6) Reaffirmed the general proposition that a third party to a contract can only be liable if it was entered into by his agent or servant acting within the scope of his authority

"It cannot be disputed as a general proposition of law, that a person who does not himself enter into a contract, can only be made liable upon the contract if it was entered into by one who was his agent or servant acting within the scope of his authority; and it is equally indisputable that a liability by reason of a wrong or a tort can only be established by proving, either that the person charged himself committed the wrong, or that it was committed by his servants or his agents acting within the scope of their authority."
o NOTE: this case was pre-CRTPA
7) Impossible to contend that these contracts were made with agents on behalf of the shipowners!
o "It seems to me impossible to contend that these were contracts made either with the master or the agents on behalf of the defendant Furness."
8) Also cannot be said that it was the shipowner or the shipowner's servant/agent who committed a tort -> no tortious liability either 9) Although the registered owner, the owner in fee simple is the "absolute owner" of the vessel, the demise charterer is the owner during the particular adventure for other purposes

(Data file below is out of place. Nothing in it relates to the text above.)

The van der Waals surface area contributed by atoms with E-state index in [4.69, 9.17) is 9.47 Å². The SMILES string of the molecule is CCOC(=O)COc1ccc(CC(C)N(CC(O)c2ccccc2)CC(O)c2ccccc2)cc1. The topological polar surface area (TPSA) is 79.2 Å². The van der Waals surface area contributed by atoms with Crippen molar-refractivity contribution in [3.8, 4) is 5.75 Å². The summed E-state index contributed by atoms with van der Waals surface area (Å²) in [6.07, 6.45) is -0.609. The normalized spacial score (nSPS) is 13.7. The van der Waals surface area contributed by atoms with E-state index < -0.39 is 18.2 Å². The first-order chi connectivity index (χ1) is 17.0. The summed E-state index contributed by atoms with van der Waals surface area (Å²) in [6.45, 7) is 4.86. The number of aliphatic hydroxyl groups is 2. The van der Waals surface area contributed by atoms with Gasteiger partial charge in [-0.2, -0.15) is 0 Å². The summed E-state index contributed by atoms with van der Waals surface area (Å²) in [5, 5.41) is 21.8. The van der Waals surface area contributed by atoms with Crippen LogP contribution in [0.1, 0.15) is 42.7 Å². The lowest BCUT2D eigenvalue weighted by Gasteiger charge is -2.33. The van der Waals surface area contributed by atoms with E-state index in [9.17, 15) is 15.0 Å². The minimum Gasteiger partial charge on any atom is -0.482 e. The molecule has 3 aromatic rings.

Thus the common law relating to power of a master to bind an owner -> will refer to the demise charterer in such cases!
o--

5 o

"There is nothing in your Lordships' judgment, as I apprehend, which would detract in the least from the law as it has been laid down with regard to the power of a master to bind an owner, or with regard to the liabilities which rest upon an owner. The whole difficulty has arisen from failing to see that there may be a person, who,
although not the absolute owner of the vessel, is, during a particular adventure, the owner for all those purposes."

Lord Watson
- 1) "At the time when the bills of lading were signed and also at the time when the goods of the appellants suffered damage, the ship was in the possession and under the control of the charterers, who employed their own master and crew in her navigation."
- 2) They tried to argue that the shipowner remains liable for contracts made by the charterers'
agent with shippers with no notice of the terms of the charter

But this was rejected - no authority

President of India v. Metcalfe Shipping (The Dunelmia) [1970] 1 Q.B. 289
Notes
- Question was basically: whether the charterparty or the B/L governed the relations between the charterers and shipowners